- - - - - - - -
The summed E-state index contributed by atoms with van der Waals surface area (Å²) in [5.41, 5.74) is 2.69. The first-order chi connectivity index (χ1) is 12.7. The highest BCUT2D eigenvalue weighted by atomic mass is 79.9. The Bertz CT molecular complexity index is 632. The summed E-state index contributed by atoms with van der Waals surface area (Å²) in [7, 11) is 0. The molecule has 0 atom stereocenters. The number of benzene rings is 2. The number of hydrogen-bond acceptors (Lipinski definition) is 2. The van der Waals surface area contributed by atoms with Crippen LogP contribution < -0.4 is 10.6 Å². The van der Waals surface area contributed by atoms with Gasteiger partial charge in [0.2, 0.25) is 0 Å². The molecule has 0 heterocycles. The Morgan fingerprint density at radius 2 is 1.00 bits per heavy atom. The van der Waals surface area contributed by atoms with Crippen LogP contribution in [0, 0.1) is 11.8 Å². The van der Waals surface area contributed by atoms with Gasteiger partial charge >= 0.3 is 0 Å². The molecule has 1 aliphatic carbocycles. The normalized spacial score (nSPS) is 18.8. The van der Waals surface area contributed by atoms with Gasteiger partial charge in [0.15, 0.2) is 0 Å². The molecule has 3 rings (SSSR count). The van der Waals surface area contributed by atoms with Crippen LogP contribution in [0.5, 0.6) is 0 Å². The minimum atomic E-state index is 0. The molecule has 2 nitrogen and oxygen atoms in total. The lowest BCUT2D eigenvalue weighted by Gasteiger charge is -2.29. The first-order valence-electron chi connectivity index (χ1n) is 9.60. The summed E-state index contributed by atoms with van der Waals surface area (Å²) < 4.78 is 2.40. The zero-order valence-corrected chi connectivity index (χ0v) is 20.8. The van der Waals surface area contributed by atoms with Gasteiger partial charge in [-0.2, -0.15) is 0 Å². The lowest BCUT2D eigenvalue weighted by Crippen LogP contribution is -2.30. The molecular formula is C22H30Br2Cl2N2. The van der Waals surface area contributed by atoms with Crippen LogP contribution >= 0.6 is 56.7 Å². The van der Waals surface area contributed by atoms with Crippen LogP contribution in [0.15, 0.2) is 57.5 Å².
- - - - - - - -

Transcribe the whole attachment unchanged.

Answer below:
The summed E-state index contributed by atoms with van der Waals surface area (Å²) in [5.41, 5.74) is 2.69. The first-order chi connectivity index (χ1) is 12.7. The highest BCUT2D eigenvalue weighted by atomic mass is 79.9. The Bertz CT molecular complexity index is 632. The summed E-state index contributed by atoms with van der Waals surface area (Å²) in [7, 11) is 0. The molecule has 0 atom stereocenters. The number of benzene rings is 2. The number of hydrogen-bond acceptors (Lipinski definition) is 2. The van der Waals surface area contributed by atoms with Crippen LogP contribution < -0.4 is 10.6 Å². The van der Waals surface area contributed by atoms with Gasteiger partial charge in [0.2, 0.25) is 0 Å². The molecule has 0 heterocycles. The Morgan fingerprint density at radius 2 is 1.00 bits per heavy atom. The van der Waals surface area contributed by atoms with Crippen LogP contribution in [0, 0.1) is 11.8 Å². The van der Waals surface area contributed by atoms with Gasteiger partial charge >= 0.3 is 0 Å². The molecule has 1 aliphatic carbocycles. The normalized spacial score (nSPS) is 18.8. The van der Waals surface area contributed by atoms with Gasteiger partial charge in [0.15, 0.2) is 0 Å². The molecule has 3 rings (SSSR count). The van der Waals surface area contributed by atoms with Crippen LogP contribution in [0.5, 0.6) is 0 Å². The minimum atomic E-state index is 0. The molecule has 2 nitrogen and oxygen atoms in total. The lowest BCUT2D eigenvalue weighted by Gasteiger charge is -2.29. The first-order valence-electron chi connectivity index (χ1n) is 9.60. The summed E-state index contributed by atoms with van der Waals surface area (Å²) < 4.78 is 2.40. The zero-order valence-corrected chi connectivity index (χ0v) is 20.8. The van der Waals surface area contributed by atoms with Gasteiger partial charge in [-0.2, -0.15) is 0 Å². The lowest BCUT2D eigenvalue weighted by Crippen LogP contribution is -2.30. The molecular formula is C22H30Br2Cl2N2. The van der Waals surface area contributed by atoms with Crippen LogP contribution >= 0.6 is 56.7 Å². The van der Waals surface area contributed by atoms with Crippen LogP contribution in [0.15, 0.2) is 57.5 Å².